On the occasion of the 40th anniversary of the United Nations in 1985, Harold Stassen, who had been a member of the American delegation to the San Francisco meeting at which the original Charter was designed and adopted, sent a new design to the representatives of the then 159 UN Member States with a request for comments. Two years later, “The Stassen 1987 Draft Charter for a Better United Nations Organization” appeared. The following recommendations, at the core of the new Charter text, are particularly worthy of notice:

The new Charter would maintain, with some modifications, the existing structure. But it would add to that structure six more principal organs. Three of these would be to resolve conflicts: (1) A World Panel of Mediators, (2) A World Board of Arbitration, and (3) A World Court of Equity. The Panel would consist of three to 15 persons; the Board would consist of nine persons, appointed for life, who could decide on disputes if all parties agree; and the Court would have 11 judges, with the power to offer legal opinions on any dispute if a Member State so requests. The three additional organs proposed were: (1) A Central Cabinet of Administrators, (2) An Inspection Corps, and (3) A Peace Force.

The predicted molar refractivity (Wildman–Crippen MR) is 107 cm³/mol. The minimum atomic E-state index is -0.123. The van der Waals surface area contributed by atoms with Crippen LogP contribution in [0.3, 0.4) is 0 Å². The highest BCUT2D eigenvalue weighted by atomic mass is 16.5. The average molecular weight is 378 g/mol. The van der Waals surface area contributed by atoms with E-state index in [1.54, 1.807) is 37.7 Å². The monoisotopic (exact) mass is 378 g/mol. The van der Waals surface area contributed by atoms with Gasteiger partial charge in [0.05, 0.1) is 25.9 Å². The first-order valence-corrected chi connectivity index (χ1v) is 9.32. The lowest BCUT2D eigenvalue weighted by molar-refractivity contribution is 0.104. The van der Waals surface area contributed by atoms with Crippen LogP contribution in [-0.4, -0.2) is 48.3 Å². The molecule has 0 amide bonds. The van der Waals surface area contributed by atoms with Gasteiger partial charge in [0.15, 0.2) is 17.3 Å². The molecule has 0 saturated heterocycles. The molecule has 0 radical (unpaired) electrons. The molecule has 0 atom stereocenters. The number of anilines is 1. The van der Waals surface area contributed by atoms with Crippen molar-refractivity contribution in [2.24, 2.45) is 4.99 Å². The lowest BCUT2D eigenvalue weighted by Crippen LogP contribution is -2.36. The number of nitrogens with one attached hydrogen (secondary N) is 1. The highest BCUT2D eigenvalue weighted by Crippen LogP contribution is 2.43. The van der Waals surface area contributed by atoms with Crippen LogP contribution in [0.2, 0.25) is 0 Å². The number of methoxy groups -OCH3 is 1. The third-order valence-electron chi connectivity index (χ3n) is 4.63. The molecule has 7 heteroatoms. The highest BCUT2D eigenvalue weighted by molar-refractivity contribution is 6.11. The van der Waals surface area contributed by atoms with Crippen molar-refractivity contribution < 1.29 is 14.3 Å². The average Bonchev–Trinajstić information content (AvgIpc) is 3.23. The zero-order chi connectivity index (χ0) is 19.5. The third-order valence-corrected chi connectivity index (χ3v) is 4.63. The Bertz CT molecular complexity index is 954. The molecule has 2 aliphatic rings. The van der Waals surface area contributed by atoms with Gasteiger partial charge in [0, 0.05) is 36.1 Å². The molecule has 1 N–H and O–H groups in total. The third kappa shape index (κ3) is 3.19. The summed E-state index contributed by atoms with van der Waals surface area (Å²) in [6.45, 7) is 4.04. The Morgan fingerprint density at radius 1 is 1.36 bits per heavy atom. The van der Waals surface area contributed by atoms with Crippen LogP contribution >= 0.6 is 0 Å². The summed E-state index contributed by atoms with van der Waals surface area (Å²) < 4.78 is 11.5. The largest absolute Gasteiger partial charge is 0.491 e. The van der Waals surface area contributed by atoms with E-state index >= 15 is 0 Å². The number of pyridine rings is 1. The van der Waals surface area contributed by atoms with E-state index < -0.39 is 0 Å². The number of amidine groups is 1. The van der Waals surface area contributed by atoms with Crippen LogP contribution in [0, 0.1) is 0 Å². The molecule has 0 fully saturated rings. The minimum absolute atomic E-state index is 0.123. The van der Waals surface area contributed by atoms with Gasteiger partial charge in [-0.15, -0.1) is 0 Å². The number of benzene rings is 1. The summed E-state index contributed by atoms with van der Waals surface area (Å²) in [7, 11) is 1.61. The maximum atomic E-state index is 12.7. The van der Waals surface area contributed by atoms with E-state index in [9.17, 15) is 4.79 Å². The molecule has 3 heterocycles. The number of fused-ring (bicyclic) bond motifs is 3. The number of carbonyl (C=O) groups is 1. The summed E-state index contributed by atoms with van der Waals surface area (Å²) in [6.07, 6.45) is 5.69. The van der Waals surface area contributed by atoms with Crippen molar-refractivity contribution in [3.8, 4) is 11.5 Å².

While all Member States would continue to have one vote each in the General Assembly, a weighted voting procedure was proposed for the election of members of a Central Cabinet of 25 Administrators. This Cabinet would consist of representatives from the ten “major states” and fifteen other States or groups of States, elected for five years. Voting weights would range from a maximum of 1,000 votes for the major states to a minimum of one, and would be based on three factors: population, annual gross national product and annual per capita product, “taken into equal account” and reviewed every ten years. This Central Cabinet would meet at least twice a month at the UN Headquarters in New York with the UN Secretary-General acting as Chair. It would focus on two tasks: the governance of state-free spaces (the oceans and outer space), and the establishment, approval and management of the budget.